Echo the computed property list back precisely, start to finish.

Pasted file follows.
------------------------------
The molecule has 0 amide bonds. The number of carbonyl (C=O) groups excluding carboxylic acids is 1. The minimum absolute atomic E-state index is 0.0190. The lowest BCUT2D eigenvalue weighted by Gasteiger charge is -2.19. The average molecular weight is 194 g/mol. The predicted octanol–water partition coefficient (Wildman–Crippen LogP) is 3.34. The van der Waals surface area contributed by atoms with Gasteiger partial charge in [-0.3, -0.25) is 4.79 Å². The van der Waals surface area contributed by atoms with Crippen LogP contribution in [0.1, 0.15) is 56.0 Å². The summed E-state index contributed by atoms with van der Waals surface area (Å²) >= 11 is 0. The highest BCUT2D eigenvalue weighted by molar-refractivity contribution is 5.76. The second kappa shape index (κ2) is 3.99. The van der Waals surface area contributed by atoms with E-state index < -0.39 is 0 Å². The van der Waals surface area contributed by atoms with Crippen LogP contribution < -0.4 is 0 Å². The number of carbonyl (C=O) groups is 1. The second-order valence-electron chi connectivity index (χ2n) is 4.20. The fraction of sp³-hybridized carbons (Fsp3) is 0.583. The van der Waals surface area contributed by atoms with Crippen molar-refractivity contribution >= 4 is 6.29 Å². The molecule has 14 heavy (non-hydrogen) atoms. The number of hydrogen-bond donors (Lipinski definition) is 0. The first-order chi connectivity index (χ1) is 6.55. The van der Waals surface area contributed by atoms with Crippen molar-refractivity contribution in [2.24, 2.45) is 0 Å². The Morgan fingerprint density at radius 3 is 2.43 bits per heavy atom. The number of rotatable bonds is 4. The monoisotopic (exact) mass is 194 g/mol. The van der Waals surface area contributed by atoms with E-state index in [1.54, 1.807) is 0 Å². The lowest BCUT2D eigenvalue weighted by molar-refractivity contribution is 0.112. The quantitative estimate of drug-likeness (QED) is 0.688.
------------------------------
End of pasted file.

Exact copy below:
The molecule has 0 amide bonds. The number of carbonyl (C=O) groups excluding carboxylic acids is 1. The minimum absolute atomic E-state index is 0.0190. The lowest BCUT2D eigenvalue weighted by Gasteiger charge is -2.19. The average molecular weight is 194 g/mol. The predicted octanol–water partition coefficient (Wildman–Crippen LogP) is 3.34. The van der Waals surface area contributed by atoms with Gasteiger partial charge in [-0.3, -0.25) is 4.79 Å². The van der Waals surface area contributed by atoms with Crippen LogP contribution in [0.1, 0.15) is 56.0 Å². The summed E-state index contributed by atoms with van der Waals surface area (Å²) >= 11 is 0. The highest BCUT2D eigenvalue weighted by molar-refractivity contribution is 5.76. The second kappa shape index (κ2) is 3.99. The van der Waals surface area contributed by atoms with E-state index < -0.39 is 0 Å². The van der Waals surface area contributed by atoms with Crippen LogP contribution < -0.4 is 0 Å². The number of carbonyl (C=O) groups is 1. The second-order valence-electron chi connectivity index (χ2n) is 4.20. The fraction of sp³-hybridized carbons (Fsp3) is 0.583. The van der Waals surface area contributed by atoms with Crippen molar-refractivity contribution >= 4 is 6.29 Å². The molecule has 14 heavy (non-hydrogen) atoms. The number of hydrogen-bond donors (Lipinski definition) is 0. The first-order chi connectivity index (χ1) is 6.55. The van der Waals surface area contributed by atoms with Crippen molar-refractivity contribution in [2.24, 2.45) is 0 Å². The Morgan fingerprint density at radius 3 is 2.43 bits per heavy atom. The number of rotatable bonds is 4. The monoisotopic (exact) mass is 194 g/mol. The van der Waals surface area contributed by atoms with E-state index in [1.54, 1.807) is 0 Å². The lowest BCUT2D eigenvalue weighted by molar-refractivity contribution is 0.112. The quantitative estimate of drug-likeness (QED) is 0.688.